Hispanics and whites perform different types of work in the labor market. Moreover, the occupational divide between the two largest segments of the labor force appears to be widening.
The Center tracks employment trends for Latinos on a regular basis, examining differences by nativity, generation, country of origin, gender, occupation and industry. The reports also offer comparisons with other racial and ethnic groups.
Also see our statistical portraits, state and county databases, demographic profiles and Census 2010 tables for data on the characteristics of the Latino and foreign-born populations in the United States.
The vast majority of undocumented migrants from Mexico were gainfully employed before they left for the United States. Thus, failure to find work at home does not seem to be the primary reason that the estimated 6.3 million undocumented migrants from Mexico have come to the U.S.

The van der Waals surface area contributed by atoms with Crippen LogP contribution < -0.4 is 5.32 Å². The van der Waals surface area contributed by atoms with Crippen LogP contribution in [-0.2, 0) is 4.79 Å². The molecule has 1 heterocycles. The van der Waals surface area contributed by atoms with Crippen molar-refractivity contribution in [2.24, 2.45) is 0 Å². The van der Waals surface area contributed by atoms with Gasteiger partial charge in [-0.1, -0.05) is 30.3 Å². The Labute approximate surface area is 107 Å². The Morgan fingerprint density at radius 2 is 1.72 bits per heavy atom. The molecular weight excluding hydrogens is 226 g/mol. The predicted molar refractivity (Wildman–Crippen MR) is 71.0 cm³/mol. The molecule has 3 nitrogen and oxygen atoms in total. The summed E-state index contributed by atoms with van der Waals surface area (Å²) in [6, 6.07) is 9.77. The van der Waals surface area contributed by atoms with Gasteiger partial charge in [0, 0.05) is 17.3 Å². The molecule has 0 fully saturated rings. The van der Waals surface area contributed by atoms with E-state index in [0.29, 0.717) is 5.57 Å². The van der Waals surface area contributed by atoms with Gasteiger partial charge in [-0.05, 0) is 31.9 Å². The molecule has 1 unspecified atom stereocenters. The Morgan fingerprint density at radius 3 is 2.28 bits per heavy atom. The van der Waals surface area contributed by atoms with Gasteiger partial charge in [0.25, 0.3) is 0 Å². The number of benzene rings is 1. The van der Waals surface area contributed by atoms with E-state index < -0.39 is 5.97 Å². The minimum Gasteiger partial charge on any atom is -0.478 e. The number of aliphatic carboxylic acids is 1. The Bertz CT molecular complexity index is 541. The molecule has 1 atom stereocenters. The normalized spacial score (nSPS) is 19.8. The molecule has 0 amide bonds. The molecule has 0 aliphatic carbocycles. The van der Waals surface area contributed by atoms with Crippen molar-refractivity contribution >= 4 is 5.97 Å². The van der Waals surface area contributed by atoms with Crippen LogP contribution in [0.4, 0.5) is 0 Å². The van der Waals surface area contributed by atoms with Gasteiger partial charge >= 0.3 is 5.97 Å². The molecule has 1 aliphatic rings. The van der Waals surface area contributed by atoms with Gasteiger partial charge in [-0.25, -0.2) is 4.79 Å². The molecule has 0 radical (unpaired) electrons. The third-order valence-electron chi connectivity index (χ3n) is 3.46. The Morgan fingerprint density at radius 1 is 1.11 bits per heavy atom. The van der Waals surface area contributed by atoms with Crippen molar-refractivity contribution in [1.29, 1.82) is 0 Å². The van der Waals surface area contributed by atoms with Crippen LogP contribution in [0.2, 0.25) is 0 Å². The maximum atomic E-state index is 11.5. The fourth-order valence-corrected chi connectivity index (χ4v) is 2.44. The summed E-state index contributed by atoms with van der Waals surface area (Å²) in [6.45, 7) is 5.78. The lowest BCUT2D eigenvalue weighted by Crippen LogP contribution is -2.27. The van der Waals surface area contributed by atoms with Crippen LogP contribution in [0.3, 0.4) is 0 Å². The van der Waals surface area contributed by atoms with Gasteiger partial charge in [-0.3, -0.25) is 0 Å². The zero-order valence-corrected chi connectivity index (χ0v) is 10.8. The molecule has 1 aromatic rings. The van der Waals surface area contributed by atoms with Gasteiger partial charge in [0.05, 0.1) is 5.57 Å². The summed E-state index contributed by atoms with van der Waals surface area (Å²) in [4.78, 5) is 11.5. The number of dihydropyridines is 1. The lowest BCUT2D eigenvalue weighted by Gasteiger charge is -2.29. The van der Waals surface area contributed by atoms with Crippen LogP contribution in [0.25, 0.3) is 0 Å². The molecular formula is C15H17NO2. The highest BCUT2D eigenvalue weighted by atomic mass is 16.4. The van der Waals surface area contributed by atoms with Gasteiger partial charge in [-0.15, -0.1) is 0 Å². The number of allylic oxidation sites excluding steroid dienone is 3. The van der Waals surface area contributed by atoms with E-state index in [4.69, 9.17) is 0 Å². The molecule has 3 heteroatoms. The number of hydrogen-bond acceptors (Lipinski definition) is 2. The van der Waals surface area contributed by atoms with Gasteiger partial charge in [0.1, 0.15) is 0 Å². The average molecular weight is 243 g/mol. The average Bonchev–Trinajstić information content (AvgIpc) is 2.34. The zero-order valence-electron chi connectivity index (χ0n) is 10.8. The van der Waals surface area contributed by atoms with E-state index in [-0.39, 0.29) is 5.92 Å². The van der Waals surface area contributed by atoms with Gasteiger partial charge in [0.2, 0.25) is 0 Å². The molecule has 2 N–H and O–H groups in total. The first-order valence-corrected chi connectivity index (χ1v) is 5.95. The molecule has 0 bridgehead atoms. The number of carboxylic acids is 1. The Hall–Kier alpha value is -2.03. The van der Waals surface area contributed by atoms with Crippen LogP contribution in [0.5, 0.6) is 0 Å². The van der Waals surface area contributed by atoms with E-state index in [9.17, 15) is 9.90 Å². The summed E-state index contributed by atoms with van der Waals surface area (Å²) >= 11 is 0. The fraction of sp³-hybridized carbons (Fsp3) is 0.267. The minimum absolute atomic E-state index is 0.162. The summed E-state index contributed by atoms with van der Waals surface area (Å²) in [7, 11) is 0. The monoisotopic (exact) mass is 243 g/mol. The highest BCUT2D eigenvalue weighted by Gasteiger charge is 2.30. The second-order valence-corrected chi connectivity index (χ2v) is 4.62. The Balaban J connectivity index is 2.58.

The Hispanic population is growing faster in much of the South than anywhere else in the United States.
Hispanic workers enjoyed significant gains in employment in 2004. But the concentration of Latinos in relatively low-skill occupations contributed to reduced earnings for them for the second year in a row.
Most Mexican migrants want to remain in this country indefinitely but would participate in a temporary worker program that granted them legal status for a time and eventually required them to return to Mexico.
The places Latinos live, the jobs they hold, the schooling they complete, the languages they speak, even their attitudes on key political and social issues, are all in flux.